Graduates in the Spotlight: Elzbieta Klein
With West Virginia University’s 2014 spring graduation celebration scheduled for May 9-11, WVUSports.com will focus on a student-athlete graduation story each day this week.
This week’s second feature centers on WVU senior Elzbieta Klein, a two-year member of the West Virginia volleyball team. Klein, a native of Gdynia, Poland, has only lived in the United States for three years. After transferring to West Virginia following one year at Colby Community College, Klein started 15 total matches for the Mountaineers while earning Big 12 Commissioner’s Honor Roll and Garrett Ford Academic Honor Roll distinctions.
Klein received her Master’s Degree in Communications this spring and credits her accomplishments to her department supervisors, Dr. Matthew Martin, her teammates, coaching staff, friends, and of course, her family.
Elzbieta Klein was never the type to settle.
She always wanted more in life, and this weekend’s commencement ceremony will be the culmination of every drop of sweat and tear shed to accomplish her dream.
Klein, a senior member of the West Virginia volleyball team and a native of Gdynia, Poland, earned her master’s degree in communications this spring – something she still is in awe about.
“I really don’t know how I did that,” Klein explained, who came to the United States for the first time in 2011. “I still think back about how I did it, and honestly, I don’t know.”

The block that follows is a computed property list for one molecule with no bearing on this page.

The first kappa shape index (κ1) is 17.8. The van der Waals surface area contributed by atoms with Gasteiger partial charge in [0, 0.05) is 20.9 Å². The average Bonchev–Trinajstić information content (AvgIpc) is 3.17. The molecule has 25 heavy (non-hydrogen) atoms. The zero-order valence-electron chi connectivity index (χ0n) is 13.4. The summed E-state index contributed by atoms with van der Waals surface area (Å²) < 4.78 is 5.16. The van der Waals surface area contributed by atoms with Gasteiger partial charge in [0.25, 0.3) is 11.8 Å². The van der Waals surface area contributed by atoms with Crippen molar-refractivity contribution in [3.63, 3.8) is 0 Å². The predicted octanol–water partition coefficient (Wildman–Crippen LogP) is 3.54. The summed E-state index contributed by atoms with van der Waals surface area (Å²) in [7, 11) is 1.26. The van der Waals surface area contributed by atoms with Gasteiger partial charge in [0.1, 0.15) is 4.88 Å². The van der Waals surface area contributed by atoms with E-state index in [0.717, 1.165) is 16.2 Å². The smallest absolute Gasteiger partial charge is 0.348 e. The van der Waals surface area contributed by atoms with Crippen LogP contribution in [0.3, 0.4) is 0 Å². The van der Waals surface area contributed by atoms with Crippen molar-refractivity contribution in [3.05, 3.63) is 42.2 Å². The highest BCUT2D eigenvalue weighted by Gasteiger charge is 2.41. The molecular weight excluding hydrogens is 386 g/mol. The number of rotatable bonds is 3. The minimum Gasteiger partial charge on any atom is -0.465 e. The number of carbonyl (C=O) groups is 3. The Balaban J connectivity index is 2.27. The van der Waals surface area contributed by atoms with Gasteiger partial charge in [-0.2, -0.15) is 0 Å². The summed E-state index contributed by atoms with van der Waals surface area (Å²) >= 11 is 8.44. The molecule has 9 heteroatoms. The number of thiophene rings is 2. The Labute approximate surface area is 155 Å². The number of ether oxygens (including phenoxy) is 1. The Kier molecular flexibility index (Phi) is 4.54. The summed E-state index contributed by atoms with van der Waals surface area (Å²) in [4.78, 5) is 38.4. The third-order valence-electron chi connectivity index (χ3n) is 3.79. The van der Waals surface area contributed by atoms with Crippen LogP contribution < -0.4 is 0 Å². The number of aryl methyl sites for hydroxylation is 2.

The academic journey for the 6-1, outside hitting volleyball player began back in 2009. Klein attended a university in Poland, working toward a degree in early and middle childhood under the Education umbrella.
In Poland, students generally take three years to obtain an undergraduate degree. But for Klein, she was able to complete it in just two. She was proud of her achievements but knew she wanted more.
As a child, she always dreamt of coming to America and living the ‘American Dream.’
“I saw the American dream in movies when I was little, and knew that I wanted to do that,” she said.
So Klein wrote a letter to her university president requesting permission to take her credits with her across the Atlantic and to the states, something that is required in the European country.
“Not everybody gets to take their credits with them when they leave,” the ambitious Klein said. “Because I was a good student, I got the president’s permission.”
Her path took her to a community college in Colby, Kansas. A town in west Kansas with a little more than 5,000 people. Klein was recruited there to play volleyball, but had very little grasp of the English language when she arrived.
Her teammates would spend an hour or two a day devoted to teaching the Polish speaker the basics of the English language. They would point to articles of clothing and say the word in English.
“It was tough to communicate because they didn’t speak my language, and I didn’t really speak theirs,” Klein said.
She took a variety of classes at Colby Community College, unsure of what exactly she wanted to study. She was content in west Kansas, but Klein still knew she wanted more.
“My dream was always to play in America and play for a Division I school. I wasn’t going to stop until I experienced that,” she said.
Klein spoke with West Virginia coach Jill Kramer and knew Morgantown was where she wanted to be. She fell in love with the place.
The next step for Klein was trying to nail down what she would choose as her major. Academic credits often don’t transfer from university to university, especially for someone who has obtained credits from colleges in two separate countries.